Canada

Jansen Project

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Categories

Overview

Mine TypeUnderground
StageConstruction
Commodities
  • Potash
Mining Method
  • Continuous
  • Room-and-pillar
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ShapshotThe Jansen project has the potential to be the largest potash-producing mine in the world and is expected to operate for up to 100 years, providing a rich source of potassium for soil fertilisation purposes and hence supporting food production.

Jansen S1 is tracking in line with plan and was 26 per cent complete as at 30 June 2023. During FY2023, BHP completed all piling activities for the mill and storage facilities. The feasibility study for Jansen Stage 2 continues to progress and is on track to be completed during FY2024.

Studies for Jansen Stage 2 (JS2) are progressing. If approved by the BHP Board, JS2 may increase optionality and strengthen capital efficiency and operational productivity. JS2 is expected to add an additional 4 Mtpa of potash at full production capacity, with a possible first production estimated to occur in FY2029.

During FY2024, BHP intend to transition from civil works into steel and equipment installation on the surface and underground.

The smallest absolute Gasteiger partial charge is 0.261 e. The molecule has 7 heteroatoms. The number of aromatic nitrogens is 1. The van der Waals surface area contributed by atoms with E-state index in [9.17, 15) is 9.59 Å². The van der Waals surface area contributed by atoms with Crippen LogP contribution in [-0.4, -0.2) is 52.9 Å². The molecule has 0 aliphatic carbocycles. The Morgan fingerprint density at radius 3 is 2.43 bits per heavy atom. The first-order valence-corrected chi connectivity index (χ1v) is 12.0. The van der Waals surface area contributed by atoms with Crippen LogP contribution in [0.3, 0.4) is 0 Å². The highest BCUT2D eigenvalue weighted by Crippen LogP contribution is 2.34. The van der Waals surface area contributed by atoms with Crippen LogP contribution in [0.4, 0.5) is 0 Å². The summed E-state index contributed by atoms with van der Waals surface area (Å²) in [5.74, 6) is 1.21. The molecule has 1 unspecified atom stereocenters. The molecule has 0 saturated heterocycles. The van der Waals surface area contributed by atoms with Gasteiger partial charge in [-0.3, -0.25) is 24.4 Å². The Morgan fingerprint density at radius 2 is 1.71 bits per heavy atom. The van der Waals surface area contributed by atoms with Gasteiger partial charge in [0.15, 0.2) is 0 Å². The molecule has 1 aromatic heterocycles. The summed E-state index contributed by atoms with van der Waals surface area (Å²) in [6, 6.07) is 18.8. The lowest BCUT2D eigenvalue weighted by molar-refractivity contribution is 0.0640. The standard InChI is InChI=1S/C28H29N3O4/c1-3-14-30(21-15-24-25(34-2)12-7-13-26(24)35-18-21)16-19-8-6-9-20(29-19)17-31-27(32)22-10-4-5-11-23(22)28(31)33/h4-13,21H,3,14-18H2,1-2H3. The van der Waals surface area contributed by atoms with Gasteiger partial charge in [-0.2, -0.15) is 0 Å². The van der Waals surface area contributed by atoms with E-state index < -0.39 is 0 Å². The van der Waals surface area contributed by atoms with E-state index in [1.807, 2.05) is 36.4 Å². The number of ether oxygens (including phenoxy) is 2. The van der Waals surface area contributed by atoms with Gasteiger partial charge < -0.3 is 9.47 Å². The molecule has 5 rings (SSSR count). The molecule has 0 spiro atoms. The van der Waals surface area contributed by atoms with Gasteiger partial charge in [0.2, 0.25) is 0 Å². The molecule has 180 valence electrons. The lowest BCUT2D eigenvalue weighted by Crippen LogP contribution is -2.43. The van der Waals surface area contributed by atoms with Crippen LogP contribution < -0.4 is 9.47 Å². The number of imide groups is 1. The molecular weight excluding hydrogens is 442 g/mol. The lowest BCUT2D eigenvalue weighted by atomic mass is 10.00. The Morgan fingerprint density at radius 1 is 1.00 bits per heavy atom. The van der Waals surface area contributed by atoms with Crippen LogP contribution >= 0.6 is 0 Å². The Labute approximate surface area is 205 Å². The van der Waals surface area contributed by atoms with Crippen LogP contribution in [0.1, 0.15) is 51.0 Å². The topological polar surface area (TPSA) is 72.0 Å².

Owners

SourceSource
CompanyInterestOwnershipInvestor's Info
BHP Group Ltd. 100 % Indirect
BHP Canada Inc. (operator) 100 % Direct
BHP Group Limited has a 100 per cent ownership of Jansen. The Jansen project is wholly owned and operated by BHP Canada Inc.

Contractors

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Deposit type

  • Evaporite

Summary:

Potash is the common name given to a group of minerals and chemicals that contain potassium (K) which is a basic nutrient for plants and an important ingredient in fertilizer. Potash is produced as potassium chloride (KCl) in Saskatchewan from sylvinite rock that is a mixture of Sylvite (KCl) and Halite (NaCl) minerals. The KCl content is measured and refer to it in terms of potassium oxide (%K2O) equivalence. %K2O grade is equivalent to KCl content using the mineralogical conversion factor of 1.583. Jansen potash deposit is composed of combinations of halite (NaCl), sylvite (KCl) with variable mounts of disseminated insolubles and clay seams.

The Jansen potash deposit is located within the Williston Basin, a large, intracratonic, horizontally bedded sedimentary basin.

The potash beds are hosted within the Prairie Evaporite (PE) formation, in regionally extensive, horizontal layers during the repeated, cyclical evaporation of a shallow, inland sea during the Devonian period.

In Jansen, the potash is at a depth of approximately 800 metres to approximately 1,050 metres. Two Potash members are present in Jansen those being the Patience Lake and Belle Plaine members. The Patience Lake member is further subdivided into Upper Patience Lake (UPL) and Lower Patience Lake (LPL) sub-members. The LPL sub-member is the potash horizon targeted for Jansen. The LPL sub-member is composed of sylvite (KCl), halite (NaCl) with variable amounts of disseminated insolubles and clay seams. Carnallite (KCl.MgCl2.6H2O), a mineral which can impact processing and ground stability, occasionally occurs in place of sylvite within the potash layer.